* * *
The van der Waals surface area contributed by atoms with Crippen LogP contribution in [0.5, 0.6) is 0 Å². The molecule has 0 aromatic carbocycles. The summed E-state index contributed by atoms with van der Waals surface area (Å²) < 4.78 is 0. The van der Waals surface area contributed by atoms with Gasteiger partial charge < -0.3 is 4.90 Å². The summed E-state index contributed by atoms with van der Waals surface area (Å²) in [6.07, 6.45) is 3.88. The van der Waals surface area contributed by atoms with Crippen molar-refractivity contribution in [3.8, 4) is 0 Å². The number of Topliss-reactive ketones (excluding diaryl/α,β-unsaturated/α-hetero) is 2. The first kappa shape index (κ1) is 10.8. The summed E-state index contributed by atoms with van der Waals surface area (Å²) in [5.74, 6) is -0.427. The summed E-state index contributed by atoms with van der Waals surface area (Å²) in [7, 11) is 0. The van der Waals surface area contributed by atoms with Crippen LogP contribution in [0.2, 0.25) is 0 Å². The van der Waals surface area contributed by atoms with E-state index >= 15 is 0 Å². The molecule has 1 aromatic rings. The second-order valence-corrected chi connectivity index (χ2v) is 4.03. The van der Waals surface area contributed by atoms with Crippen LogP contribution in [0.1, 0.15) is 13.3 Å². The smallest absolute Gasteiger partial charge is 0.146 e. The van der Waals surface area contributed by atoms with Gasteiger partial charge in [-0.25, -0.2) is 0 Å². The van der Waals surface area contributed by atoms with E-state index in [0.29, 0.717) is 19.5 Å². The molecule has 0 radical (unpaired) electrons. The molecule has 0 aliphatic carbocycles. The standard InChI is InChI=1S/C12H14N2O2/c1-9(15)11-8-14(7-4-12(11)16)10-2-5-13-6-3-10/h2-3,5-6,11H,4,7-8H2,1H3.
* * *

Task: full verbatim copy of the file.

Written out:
The van der Waals surface area contributed by atoms with Crippen LogP contribution in [0.5, 0.6) is 0 Å². The molecule has 0 aromatic carbocycles. The summed E-state index contributed by atoms with van der Waals surface area (Å²) < 4.78 is 0. The van der Waals surface area contributed by atoms with Gasteiger partial charge < -0.3 is 4.90 Å². The summed E-state index contributed by atoms with van der Waals surface area (Å²) in [6.07, 6.45) is 3.88. The van der Waals surface area contributed by atoms with Crippen molar-refractivity contribution in [3.8, 4) is 0 Å². The number of Topliss-reactive ketones (excluding diaryl/α,β-unsaturated/α-hetero) is 2. The first kappa shape index (κ1) is 10.8. The summed E-state index contributed by atoms with van der Waals surface area (Å²) in [5.74, 6) is -0.427. The summed E-state index contributed by atoms with van der Waals surface area (Å²) in [7, 11) is 0. The van der Waals surface area contributed by atoms with Crippen LogP contribution in [0.2, 0.25) is 0 Å². The van der Waals surface area contributed by atoms with E-state index >= 15 is 0 Å². The molecule has 1 aromatic rings. The second-order valence-corrected chi connectivity index (χ2v) is 4.03. The van der Waals surface area contributed by atoms with Crippen LogP contribution in [0.1, 0.15) is 13.3 Å². The smallest absolute Gasteiger partial charge is 0.146 e. The van der Waals surface area contributed by atoms with Gasteiger partial charge in [-0.25, -0.2) is 0 Å². The van der Waals surface area contributed by atoms with E-state index in [0.29, 0.717) is 19.5 Å². The molecule has 0 radical (unpaired) electrons. The molecule has 0 aliphatic carbocycles. The standard InChI is InChI=1S/C12H14N2O2/c1-9(15)11-8-14(7-4-12(11)16)10-2-5-13-6-3-10/h2-3,5-6,11H,4,7-8H2,1H3.